This pivotal instrumental group was formed in Tacoma, Washington, USA, in 1958 when work mates Don Wilson (10 February 1937, USA; rhythm guitar) and Bob Bogle (b. 16 January 1937, USA; lead guitar) discovered a mutual interest in music. They began performing together as the Impacts, using a pick-up rhythm section, before Nokie Edwards (b. Nole Edwards, 9 May 1935, Lahoma, Oklahoma, USA; bass) and Skip Moore (drums) completed a line-up redubbed the Ventures. The quartet made its debut with Cookies And Coke, released on their own Blue Horizon label, before discovering Johnny Smiths Walk, Dont Run on Chet Atkins Hi-Fi In Focus album. Initially a jazz instrumental, it nonetheless lent itself to a simplified chord structure and by emphasizing its beat, the Ventures constructed a powerful, compulsive sound that not only became their trademark, but was echoed in the concurrent surfing style. The single, re-released on the Dolton Records label, reached number 2 in the US charts (number 8 UK) in September 1960 with sales in excess of one million copies, a distinction matched by its follow-up, Perfidia. At this point Moore had been replaced by Howie Johnson (d. 1988), who in turn retired following a major car accident. Drummer Mel Taylor (b. 24 September 1933, New York City, New York, USA, d. 11 August 1996, Los Angeles, California, USA) was then added to the group.
Other notable Ventures singles included The 2, 000 Pound Bee (Part 2) (1962), which featured the then revolutionary fuzz-guitar, The Savage (1963), originally recorded by the Shadows, and Diamond Head (1965), later immortalized by the Beach Boys. The Ventures continued appeal lay in an ability to embrace contemporary fashion, as evinced on Play The Batman Theme (1966), Super Psychedelics (1967) and Underground Fire (1969), without straying too far from their established format. They also survived several personnel changes; Edwards traded roles with Bogle in 1963 before leaving altogether five years later. He was replaced by session guitarist Gerry McGee, whose numerous credits include Elvis Presley, the Monkees and Kris Kristofferson, and organist Sandy Lee, although the latter was in turn supplanted by Johnny Durrill, formerly of the Five Americans. In 1969 the Ventures had their last major US hit when Hawaii Five-O, the theme tune to a popular detective series, reached number 4.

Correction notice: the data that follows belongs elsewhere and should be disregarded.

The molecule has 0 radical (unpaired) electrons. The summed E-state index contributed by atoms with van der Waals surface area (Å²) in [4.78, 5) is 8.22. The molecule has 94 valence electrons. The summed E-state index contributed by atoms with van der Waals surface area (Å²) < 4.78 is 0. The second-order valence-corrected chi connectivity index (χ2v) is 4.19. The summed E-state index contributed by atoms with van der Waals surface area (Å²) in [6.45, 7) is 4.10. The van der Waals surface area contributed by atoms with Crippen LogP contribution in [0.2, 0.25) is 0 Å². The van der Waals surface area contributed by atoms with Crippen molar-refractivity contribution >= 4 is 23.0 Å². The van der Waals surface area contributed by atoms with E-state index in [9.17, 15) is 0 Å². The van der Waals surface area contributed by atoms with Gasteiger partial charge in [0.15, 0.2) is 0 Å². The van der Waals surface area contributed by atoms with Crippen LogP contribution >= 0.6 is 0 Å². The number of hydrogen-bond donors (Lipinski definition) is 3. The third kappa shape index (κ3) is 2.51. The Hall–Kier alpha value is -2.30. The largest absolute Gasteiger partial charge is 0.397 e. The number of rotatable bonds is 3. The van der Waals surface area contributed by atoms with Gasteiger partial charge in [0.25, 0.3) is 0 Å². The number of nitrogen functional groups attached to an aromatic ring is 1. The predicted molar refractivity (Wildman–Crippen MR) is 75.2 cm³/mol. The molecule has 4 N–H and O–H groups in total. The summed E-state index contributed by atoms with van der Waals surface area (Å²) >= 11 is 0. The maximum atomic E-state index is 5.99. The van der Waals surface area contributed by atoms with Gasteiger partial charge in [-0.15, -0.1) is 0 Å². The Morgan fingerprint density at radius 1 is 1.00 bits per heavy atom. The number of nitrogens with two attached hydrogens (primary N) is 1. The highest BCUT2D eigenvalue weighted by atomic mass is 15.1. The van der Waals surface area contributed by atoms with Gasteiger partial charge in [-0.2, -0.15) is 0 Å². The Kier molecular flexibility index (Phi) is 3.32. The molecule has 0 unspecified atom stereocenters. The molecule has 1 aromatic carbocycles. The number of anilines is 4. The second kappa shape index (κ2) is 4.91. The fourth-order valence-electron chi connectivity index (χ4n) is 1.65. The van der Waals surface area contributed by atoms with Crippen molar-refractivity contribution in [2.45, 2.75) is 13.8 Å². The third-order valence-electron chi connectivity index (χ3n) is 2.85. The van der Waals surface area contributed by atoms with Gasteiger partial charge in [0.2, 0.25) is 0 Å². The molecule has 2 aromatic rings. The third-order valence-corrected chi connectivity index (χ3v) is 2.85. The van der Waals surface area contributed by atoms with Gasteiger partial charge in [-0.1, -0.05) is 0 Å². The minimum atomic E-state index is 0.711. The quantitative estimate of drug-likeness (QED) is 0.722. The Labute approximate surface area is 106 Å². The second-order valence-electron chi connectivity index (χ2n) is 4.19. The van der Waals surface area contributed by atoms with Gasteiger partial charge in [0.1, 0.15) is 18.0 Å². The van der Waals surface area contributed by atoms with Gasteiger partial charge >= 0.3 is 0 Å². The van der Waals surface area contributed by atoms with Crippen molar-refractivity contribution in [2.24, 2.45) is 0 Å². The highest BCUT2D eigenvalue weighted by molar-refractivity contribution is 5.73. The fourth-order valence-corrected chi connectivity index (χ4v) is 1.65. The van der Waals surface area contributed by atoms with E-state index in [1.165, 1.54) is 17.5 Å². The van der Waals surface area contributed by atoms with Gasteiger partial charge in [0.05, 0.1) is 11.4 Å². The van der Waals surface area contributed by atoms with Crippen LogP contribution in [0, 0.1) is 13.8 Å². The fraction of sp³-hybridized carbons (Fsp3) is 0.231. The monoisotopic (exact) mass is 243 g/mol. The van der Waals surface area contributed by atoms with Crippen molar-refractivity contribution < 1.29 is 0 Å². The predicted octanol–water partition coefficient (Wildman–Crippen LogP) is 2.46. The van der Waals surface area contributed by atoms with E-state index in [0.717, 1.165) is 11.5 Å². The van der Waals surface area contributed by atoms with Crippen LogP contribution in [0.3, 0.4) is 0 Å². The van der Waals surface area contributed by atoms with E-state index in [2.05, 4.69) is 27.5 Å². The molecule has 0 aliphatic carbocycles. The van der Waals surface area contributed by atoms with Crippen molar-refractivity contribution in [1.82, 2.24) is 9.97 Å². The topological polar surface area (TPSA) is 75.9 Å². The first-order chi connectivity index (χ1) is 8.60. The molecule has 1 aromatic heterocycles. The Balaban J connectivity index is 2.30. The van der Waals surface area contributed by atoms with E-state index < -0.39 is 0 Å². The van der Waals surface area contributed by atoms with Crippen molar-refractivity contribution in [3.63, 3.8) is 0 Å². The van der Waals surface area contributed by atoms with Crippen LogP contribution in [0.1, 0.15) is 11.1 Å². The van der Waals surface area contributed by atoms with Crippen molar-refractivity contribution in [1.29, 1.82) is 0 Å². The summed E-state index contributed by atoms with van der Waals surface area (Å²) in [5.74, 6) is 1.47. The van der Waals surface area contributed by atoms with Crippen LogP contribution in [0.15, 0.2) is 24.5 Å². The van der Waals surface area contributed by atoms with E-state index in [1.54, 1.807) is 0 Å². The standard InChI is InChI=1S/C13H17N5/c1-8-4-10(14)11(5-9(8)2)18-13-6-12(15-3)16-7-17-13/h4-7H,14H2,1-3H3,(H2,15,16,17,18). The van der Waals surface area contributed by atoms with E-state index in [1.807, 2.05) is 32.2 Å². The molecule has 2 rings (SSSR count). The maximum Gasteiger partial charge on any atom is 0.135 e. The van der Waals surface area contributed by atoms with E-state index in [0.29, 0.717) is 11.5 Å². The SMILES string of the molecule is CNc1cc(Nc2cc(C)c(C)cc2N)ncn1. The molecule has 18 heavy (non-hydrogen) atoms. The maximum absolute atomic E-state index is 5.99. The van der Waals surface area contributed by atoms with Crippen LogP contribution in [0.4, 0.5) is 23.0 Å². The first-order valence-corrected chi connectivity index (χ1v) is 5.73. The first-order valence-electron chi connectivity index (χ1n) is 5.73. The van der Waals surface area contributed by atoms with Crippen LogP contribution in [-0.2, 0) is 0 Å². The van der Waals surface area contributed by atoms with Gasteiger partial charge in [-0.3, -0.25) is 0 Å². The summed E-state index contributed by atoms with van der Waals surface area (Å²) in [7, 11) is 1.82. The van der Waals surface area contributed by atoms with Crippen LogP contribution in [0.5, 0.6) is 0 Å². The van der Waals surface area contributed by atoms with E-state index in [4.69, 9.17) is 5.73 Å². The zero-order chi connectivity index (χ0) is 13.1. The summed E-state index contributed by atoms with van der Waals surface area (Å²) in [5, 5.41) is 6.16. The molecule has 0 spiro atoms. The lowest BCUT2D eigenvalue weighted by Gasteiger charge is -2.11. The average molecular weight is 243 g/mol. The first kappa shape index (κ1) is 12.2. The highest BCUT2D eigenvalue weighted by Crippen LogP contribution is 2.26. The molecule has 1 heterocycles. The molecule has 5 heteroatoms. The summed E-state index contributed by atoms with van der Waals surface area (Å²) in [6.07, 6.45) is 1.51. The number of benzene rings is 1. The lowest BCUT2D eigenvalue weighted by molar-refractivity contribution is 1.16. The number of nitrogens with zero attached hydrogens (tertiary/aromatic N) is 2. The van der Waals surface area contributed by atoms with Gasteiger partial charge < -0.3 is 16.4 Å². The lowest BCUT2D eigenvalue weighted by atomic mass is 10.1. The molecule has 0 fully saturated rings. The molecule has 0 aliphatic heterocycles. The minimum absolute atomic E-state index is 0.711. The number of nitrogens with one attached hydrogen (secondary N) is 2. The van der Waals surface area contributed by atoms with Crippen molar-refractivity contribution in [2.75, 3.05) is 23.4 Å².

The Ventures remained a popular attraction, particularly in Japan, where the group is the subject of almost fanatical reverence and they are among the Top 10 composers in Japanese history. Annual tours throughout the 70s were supplemented by many exclusive recordings, and several tracks were hits twice: once as instrumentals and again with lyrics courtesy of local composers and singers. The group withstood the loss of Taylor, McGee and Durrill (Edwards returned to the line-up in 1972); the remaining trio added new drummer Joe Barile, and, buoyed by a succession of keyboard players and vocalists, they continued their highly lucrative career. Musically, the Ventures continued to court contemporary trends, including disco and reggae, while assuming greater artistic control with the founding of their Tridex label. Mel Taylor rejoined Bogle, Wilson and Edwards in 1979 as the unit attempted to rekindle their reputation at home. The latter stayed five years before being replaced by the returning McGee. They continued to attract loyal support in Europe and Japan (where they have released over 200 albums), and during the 90s the UK label See For Miles Records launched an excellent reissue series. The death of Taylor from cancer in 1996 led to his son, Leon, joining Bogle, McGee and Wilson in the new line-up. Founding member Bogle retired in 2005 and was replaced by Bob Spalding.
The Ventures remain one of the worlds most respected instrumental units, and in March 2008 the band was inducted into the Rock And Roll Hall Of Fame.
Source: The Encyclopedia of Popular Music by Colin Larkin. Licensed from Muze.